Avoid 'mission creep' in Iraq

McClatchy-Tribune News ServiceJuly 16, 2014 

"Mission creep" is the process whereby a military commitment made under one rationale morphs into something larger and more dangerous.That is exactly the risk the Obama administration is running in Iraq.

Army Gen. Martin Dempsey, chairman of the Joint Chiefs of Staff, disagrees. He prefers the term "mission match," by which he seems to mean doing what is needed to get the job done without getting drawn into a major military commitment.But exactly what "job" is the Obama administration trying to get done in Iraq?

To restore morale to the Iraqi army?To decisively defeat the Islamic State in Iraq and Syria, or ISIS? To stand up a broad-based, nonsectarian government in Baghdad?None of these goals can be achieved by sending in special operations forces or launching drone strikes.

The truth is that injecting more U.S. weapons, trainers or combat troops into Iraq is likely to make matters worse. U.S. personnel will come under fire at some point, regardless of whether they are called trainers or troops, and any casualties suffered could lead the U.S. military command to send additional forces to protect those already in Iraq. In fact, a recent Pentagon assessment suggests that U.S. trainers may even come under fire from their alleged allies among pro-Iraqi government forces, which are composed in significant part of anti-U.S. Shiite militia members.

Other military pose their own serious risks. Bombing, no matter how "pin-point," will cause civilian casualties, spurring a political backlash against the United States and providing the Islamic State with a recruiting tool.Sending more arms could just mean more weapons falling into the hands of ISIS.

Hopefully, President Barack Obama is more concerned about "mission creep" than Dempsey appears to be.No one in the Obama administration is suggesting the kind of boots-on-the-ground mission that ended up with the deployment of more than 150,000 troops to Iraq at the peak of the most recent U.S. intervention there.But it's worth reminding ourselves what that much larger intervention did and did not accomplish.

After the initial rationales for the war - Iraq's alleged weapons of mass destruction and Saddam Hussein's purported ties to al-Qaida - fell apart, the administration fell back on the neoconservative argument that the United States could implant a liberal democracy in Iraq by force.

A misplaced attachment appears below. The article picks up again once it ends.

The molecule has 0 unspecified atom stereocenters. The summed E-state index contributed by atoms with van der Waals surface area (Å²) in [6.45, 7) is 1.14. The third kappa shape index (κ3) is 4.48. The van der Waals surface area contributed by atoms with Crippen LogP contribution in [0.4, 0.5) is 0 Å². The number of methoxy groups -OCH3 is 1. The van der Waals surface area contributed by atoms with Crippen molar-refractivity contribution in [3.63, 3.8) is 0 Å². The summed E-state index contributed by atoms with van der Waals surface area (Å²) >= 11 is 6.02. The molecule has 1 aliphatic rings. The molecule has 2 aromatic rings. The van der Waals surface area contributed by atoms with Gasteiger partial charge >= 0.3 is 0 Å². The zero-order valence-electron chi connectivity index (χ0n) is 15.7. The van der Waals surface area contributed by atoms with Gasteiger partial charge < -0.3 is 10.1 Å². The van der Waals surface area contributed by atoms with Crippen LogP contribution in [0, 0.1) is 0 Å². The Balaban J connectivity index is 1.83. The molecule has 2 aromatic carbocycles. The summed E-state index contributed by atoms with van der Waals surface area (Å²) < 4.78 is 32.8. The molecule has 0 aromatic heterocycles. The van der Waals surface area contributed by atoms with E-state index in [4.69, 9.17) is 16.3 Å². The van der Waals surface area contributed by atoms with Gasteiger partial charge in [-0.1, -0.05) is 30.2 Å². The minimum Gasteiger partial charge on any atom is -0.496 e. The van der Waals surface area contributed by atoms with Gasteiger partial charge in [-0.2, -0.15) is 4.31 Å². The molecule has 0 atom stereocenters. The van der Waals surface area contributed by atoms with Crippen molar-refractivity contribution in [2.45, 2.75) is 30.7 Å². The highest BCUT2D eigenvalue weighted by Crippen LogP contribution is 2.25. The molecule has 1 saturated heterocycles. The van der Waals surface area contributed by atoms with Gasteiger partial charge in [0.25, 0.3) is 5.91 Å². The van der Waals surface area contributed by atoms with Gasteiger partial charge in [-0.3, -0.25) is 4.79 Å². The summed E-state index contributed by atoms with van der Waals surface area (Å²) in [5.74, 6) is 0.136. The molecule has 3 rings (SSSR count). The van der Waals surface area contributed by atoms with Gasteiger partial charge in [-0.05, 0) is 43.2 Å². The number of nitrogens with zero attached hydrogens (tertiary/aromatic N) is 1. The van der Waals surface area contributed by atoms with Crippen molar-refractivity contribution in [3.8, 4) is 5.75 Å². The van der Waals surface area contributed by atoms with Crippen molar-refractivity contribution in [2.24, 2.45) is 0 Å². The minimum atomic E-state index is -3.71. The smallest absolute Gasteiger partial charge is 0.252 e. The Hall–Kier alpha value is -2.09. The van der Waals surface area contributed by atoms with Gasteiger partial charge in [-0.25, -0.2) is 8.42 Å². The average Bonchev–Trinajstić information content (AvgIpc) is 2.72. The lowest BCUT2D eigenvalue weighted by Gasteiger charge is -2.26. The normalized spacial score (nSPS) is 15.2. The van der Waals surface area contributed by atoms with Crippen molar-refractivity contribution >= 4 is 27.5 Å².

The quest to create a democratic Iraq under U.S. occupation was doomed from the start.The most glaring error was the decision by the Bush administration to dissolve the Iraqi army and remove key members of Hussein's Baath Party from government positions - a process known as "de-Baathification." This left hundreds of thousands of jobless, angry Sunnis - many with guns and military training - willing and able to oppose the U.S. presence in Iraq.

Just as U.S. policies helped spark the insurgency that gave birth to ISIS, they inadvertently abetted the increase in sectarian violence now plaguing the country. In the final years of the war, Shiite militias were able to act under the umbrella of U.S. military presence to cleanse large parts of Baghdad of Sunnis.The government of Noori al-Maliki, which took power with U.S. support, has repressed Sunnis throughout Iraq and kept them out of meaningful positions in the government.

In short, the fruits of almost a decade of war, trillions of dollars, and more than 100,000 casualties on all sides is the al-Maliki government, along with the terrorist and sectarian violence it has helped to provoke.Will U.S. intervention now, in a more complex, chaotic situation, do any better?

The pursuit of "mission match" in the current situation in Iraq is a dangerous fantasy that will only get the United States more deeply embroiled in a civil war while exacerbating the problems that started the conflict in the first place.The Obama administration should pull back now before the momentum of intervention takes on a life of its own.

ABOUT THE WRITER

William D. Hartung is the director of the Arms and Security Project at the Center for International Policy, 949 West End Ave., Suite 4B, New York, NY.

This essay is available to McClatchy-Tribune News Service subscribers. McClatchy-Tribune did not subsidize the writing of this column; the opinions are those of the writer and do not necessarily represent the views of McClatchy-Tribune or its editors.

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